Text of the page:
Is it 40 degrees Celsius or 60 degrees Celsius for dust mites?
Firstly, there is a distinction between dust mites themselves, and dust mite allergen, both in terms of how to remove them, and in terms of how allergenic they are. People are generally not allergic to dust mites themselves; they are allergic to the waste and other materials the dust mites produce.
To remove dust mites, washing in high temperatures is best. For example, when ASTHMA AND ALLERGY FOUNDATION OF AMERICA and ALLERGY STANDARDS LTD test washing machines and dryers for asthma & allergy friendly® certification, they test that they can reach and maintain temperatures of at least 55 degrees Celsius for a period of time. This is to kill dust mites.
However, when they are looking at bedding, their approach is not to look at killing dust mites: you use a washing machine or dryer to do that, so it’s included in those standards for machines that are certified. Instead they are looking at whether the bedding item acts as a host and reservoir to the allergen. If you are someone with allergies, you should be washing your bedding regularly, and it should be possible to remove the allergen from the bedding when you wash it. This is also because there can be other allergen present, like cat dander or even pollen that has been transferred from clothes or hair.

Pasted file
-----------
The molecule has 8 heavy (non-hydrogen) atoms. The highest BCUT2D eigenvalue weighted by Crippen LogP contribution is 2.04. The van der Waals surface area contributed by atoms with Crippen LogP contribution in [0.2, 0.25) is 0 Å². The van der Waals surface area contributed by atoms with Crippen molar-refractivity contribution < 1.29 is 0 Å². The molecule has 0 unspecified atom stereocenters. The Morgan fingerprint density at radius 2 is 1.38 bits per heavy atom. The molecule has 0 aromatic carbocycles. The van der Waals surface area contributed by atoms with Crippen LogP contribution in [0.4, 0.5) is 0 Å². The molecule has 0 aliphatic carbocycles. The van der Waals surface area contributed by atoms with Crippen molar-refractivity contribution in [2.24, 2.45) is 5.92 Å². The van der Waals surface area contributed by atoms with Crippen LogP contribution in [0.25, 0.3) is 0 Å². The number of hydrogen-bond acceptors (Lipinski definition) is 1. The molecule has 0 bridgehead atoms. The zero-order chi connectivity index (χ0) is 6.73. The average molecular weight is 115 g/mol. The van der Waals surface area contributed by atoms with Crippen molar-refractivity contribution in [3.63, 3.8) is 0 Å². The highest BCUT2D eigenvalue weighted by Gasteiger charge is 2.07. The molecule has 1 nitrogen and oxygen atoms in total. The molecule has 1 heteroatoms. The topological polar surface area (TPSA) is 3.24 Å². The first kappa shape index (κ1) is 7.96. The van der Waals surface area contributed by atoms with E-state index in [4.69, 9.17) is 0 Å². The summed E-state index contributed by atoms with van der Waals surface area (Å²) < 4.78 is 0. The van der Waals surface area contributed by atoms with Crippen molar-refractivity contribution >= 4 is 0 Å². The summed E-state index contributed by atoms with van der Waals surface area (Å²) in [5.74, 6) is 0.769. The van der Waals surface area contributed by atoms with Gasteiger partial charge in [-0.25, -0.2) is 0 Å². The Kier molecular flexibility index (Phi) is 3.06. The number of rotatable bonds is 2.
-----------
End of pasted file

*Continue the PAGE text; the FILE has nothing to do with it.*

Any bedding that is certified has been tested to show that after seeding the bedding with dust mite allergen, and washing at 40 degrees Celsius, that at least 90% of the allergen is removed. They use 40 degrees because this is part of an international industry standardised test for washing items (ISO 6330). They also use 40 degrees because they are always trying to model the way in which the consumer will interact with their certified products. While many items say on textile labels say that they should be washed at high temperatures, many households use the same standard wash cycle to wash everything. If it is possible to remove 90% of allergen at 40 degrees, then at the very least it will be possible to remove that amount also at 60 degrees, or an even higher amount.
However, washing at a higher temperature can also have the side-effect of increasing the wear over time on the product. Another test they do on all of their certified bedding is a repeat wash test – to make sure that if someone washes their bedding item regularly, it is of sufficient quality to withstand this cleaning. They don’t want to see consumers reducing the regular washing of items, because with higher temperature cleaning the product is getting worn out or shrinking.
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